Shipman says the second period probably began about 200,000 years ago, which is when homo sapiens emerged and we see the first examples of art depicting animals. Neolithic cave art (circa 10,000 B.C.), discovered at Tasilli-n-Ajjer, in Algeria, shows what appear to be dogs or doglike animals surrounding a wild ox or wildebeest, while a human hunter, carrying a spear, stands at a distance, ready and waiting to throw his weapon. This suggests that our Neolithic male ancestors probably used dog-like animals for hunting purposes.
The actual domestication process—where dogs became part of our families and our daily lives—began about 40,000 years ago, and continued through the last ice age. (Dogs may have kept us warm!)
Women, Tameness and Just Feeling Good
In her book The Lost History of the Canine Race, Mary Elizabeth Thurston suggests that females of the tribe may have been the ones caring for the first dogs. “Women early on assumed the task of gathering plant matter and collecting small game because the slower pace of these tasks blended more easily the need to carry and care for very young children. For this reason, prehistoric women might have been primarily responsible for forging the first intimate relationships with canids. (pg. 5)”
A major role for women in prehistoric times was nurturing the young. Oxytocin is sometimes called the “nurturing hormone.” Women naturally produce more oxytocin than men. So it seems to me that the primary things our ancestors selected for in their domestication of dogs was not tameness or neotenous characteristics, but for hunting skills and oxytocin. (Not to be sexist, but even today women tend to be more nurturing while men are more likely to roughhouse with their dogs.)
The Belyaev fox experiment (mentioned by Dr. Barber in his blog article, and also in two of my recent posts) shows that tameness runs concurrently with the reduction of adrenaline.
Adrenaline is a fear hormone; oxytocin is a trust hormone. I know of no studies showing an inverse relationship between them, but it has to exist; you can’t be full of adrenaline and trusting at the same time. And since—according to the Russian fox researchers—the genetic reduction of adrenaline is on the same pathway as the genes that code for neotenous morphological traits, it seems likely that there’s a correlation between oxytocin and neoteny.
So rather than “thinking” about what they were selecting for, I believe our ancestors went by what felt good to them. And dogs make us feel good, partly (or perhaps even primarily) because of oxytocin.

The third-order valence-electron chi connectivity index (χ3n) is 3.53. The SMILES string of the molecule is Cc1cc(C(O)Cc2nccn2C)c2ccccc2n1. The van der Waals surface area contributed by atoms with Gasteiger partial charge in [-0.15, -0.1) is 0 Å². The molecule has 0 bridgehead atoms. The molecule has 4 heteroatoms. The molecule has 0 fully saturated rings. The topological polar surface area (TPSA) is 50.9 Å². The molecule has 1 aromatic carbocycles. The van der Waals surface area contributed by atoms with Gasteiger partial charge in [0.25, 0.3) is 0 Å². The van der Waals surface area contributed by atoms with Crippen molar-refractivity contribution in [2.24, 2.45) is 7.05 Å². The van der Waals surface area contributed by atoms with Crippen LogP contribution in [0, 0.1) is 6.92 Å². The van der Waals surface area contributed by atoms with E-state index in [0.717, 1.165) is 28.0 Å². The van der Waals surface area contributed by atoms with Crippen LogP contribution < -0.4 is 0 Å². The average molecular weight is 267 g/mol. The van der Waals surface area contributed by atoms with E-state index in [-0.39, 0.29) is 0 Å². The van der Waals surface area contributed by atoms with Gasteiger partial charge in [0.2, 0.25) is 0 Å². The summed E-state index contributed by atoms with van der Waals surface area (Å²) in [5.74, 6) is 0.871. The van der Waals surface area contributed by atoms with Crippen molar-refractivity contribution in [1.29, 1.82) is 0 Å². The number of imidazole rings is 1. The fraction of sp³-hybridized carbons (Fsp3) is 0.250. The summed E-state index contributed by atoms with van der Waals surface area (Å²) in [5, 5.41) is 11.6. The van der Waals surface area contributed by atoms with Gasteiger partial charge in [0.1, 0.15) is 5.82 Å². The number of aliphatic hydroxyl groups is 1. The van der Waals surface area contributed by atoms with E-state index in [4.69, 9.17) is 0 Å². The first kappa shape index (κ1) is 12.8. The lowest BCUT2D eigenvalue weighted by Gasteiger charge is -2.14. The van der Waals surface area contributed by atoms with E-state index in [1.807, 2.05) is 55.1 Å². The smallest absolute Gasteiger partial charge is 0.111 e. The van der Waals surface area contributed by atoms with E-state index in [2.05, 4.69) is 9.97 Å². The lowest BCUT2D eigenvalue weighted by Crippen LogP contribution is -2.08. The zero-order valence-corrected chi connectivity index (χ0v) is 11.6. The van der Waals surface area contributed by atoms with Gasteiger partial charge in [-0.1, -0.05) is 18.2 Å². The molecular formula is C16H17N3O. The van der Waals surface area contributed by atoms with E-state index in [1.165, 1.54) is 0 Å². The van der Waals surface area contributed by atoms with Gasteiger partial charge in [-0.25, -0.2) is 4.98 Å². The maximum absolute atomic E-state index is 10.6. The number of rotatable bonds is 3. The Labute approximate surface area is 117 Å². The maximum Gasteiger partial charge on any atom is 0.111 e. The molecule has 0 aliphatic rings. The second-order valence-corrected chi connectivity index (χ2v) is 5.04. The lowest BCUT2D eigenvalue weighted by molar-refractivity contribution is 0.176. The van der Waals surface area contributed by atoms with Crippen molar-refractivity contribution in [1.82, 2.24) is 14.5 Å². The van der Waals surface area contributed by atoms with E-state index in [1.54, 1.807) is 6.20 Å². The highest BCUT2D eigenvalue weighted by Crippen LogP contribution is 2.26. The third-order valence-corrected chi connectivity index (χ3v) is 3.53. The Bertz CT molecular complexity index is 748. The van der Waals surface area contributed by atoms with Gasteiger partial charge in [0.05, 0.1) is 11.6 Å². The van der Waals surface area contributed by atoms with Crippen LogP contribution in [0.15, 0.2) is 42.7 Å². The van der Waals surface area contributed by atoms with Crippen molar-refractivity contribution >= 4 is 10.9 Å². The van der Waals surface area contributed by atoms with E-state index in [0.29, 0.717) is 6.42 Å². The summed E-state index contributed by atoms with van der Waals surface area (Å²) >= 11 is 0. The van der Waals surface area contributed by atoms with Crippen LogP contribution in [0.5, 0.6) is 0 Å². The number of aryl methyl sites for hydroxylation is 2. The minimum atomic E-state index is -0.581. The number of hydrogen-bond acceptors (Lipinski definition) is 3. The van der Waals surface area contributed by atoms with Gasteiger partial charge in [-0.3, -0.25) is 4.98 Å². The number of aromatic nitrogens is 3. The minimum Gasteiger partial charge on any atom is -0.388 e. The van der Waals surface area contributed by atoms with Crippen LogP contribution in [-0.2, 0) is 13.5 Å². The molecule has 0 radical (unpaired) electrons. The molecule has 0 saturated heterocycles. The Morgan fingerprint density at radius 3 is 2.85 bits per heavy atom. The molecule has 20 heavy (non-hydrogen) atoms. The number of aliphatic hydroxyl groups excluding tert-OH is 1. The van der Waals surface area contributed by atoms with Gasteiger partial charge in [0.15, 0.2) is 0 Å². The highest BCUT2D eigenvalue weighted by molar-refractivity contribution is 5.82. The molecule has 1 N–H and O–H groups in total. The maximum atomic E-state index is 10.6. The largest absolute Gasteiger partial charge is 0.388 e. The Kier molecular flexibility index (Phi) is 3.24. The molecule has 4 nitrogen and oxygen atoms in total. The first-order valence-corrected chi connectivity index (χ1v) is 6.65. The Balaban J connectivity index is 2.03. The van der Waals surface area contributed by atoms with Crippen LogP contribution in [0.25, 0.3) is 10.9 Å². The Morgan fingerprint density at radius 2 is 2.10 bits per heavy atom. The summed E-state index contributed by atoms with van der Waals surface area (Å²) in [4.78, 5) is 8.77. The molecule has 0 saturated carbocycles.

Domestication of Humans or Domestication of Dogs? Or Both?
In “A Woof at the Door,“ Pat Shipman discusses canid teeth, worn as ornaments by our ancestors. “Did someone who wore a perforated canid tooth 33,000 years ago proclaim him- or herself to be one of the group that domesticated dogs? Possibly. Domesticating dogs was a remarkable human achievement that doubtless provided a definite selective advantage to those who accomplished it successfully. They might well have had reason to brag about their accomplishment by wearing canid teeth.”
Personally, I don’t think our ancestors were bragging. I think they just felt very deeply connected to their dogs, the way we do to ours. And when their canine companions died, our ancestors probably mourned them just as deeply as we do. These days we write memoirs about our dogs (I’m currently writing one myself), or we put up a webpage in their memory, or we place an urn on the mantel. Perhaps, by wearing a set of canid teeth, our ancestors were memorializing their dogs too, but in their own way.
Whatever form the domestication process took, it seems to me that it was and still is a two-way street. Dogs have domesticated us as much as we’ve domesticated them.
And oxytocin was a major player in the process.
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1) Modern wolf research, done by L. David Mech, strongly suggests that no such hierarchical structure exists in some wild wolf packs. In fact, he and his colleagues don’t like to use the word alpha anymore because “It falsely implies a hierarchical system in which a wolf assumes a place in a linear pecking order.” (Mech, L. David. 1999. “Alpha status, dominance, and division of labor in wolf packs.” Canadian Journal of Zoology.)
Mech has complained that many people (including me) have misinterpreted his stand on this issue. In a more recent study (2010) Mech has stated, quite clearly, that dominance is one of the most prevalent and important behaviors of wolves in a pack, negating his statement in 1999 that dominance contests are so rare that during the 13 summers he observed the Ellesmere Island wolves, he never saw a single one take place.